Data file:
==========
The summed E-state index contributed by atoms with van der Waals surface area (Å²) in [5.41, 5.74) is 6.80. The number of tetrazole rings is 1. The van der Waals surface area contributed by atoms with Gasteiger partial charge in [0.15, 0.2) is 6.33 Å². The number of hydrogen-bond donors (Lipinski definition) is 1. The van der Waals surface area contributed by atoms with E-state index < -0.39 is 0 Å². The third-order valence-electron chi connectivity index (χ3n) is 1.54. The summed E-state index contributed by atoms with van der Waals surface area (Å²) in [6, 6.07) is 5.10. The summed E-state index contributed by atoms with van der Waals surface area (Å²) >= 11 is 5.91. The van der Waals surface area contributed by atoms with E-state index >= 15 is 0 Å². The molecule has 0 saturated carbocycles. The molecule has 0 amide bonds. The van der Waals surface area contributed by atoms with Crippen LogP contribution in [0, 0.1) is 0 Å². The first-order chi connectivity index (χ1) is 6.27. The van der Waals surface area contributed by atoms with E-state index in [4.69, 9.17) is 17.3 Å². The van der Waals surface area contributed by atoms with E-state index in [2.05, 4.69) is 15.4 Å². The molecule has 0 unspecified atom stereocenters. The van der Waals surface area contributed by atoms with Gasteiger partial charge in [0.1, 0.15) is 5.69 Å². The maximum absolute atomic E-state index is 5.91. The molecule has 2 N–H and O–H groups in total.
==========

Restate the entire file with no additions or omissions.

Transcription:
The summed E-state index contributed by atoms with van der Waals surface area (Å²) in [5.41, 5.74) is 6.80. The number of tetrazole rings is 1. The van der Waals surface area contributed by atoms with Gasteiger partial charge in [0.15, 0.2) is 6.33 Å². The number of hydrogen-bond donors (Lipinski definition) is 1. The van der Waals surface area contributed by atoms with E-state index < -0.39 is 0 Å². The third-order valence-electron chi connectivity index (χ3n) is 1.54. The summed E-state index contributed by atoms with van der Waals surface area (Å²) in [6, 6.07) is 5.10. The summed E-state index contributed by atoms with van der Waals surface area (Å²) >= 11 is 5.91. The van der Waals surface area contributed by atoms with E-state index >= 15 is 0 Å². The molecule has 0 saturated carbocycles. The molecule has 0 amide bonds. The van der Waals surface area contributed by atoms with Crippen LogP contribution in [0, 0.1) is 0 Å². The first-order chi connectivity index (χ1) is 6.27. The van der Waals surface area contributed by atoms with E-state index in [4.69, 9.17) is 17.3 Å². The van der Waals surface area contributed by atoms with E-state index in [2.05, 4.69) is 15.4 Å². The molecule has 0 unspecified atom stereocenters. The van der Waals surface area contributed by atoms with Gasteiger partial charge in [0.1, 0.15) is 5.69 Å². The maximum absolute atomic E-state index is 5.91. The molecule has 2 N–H and O–H groups in total.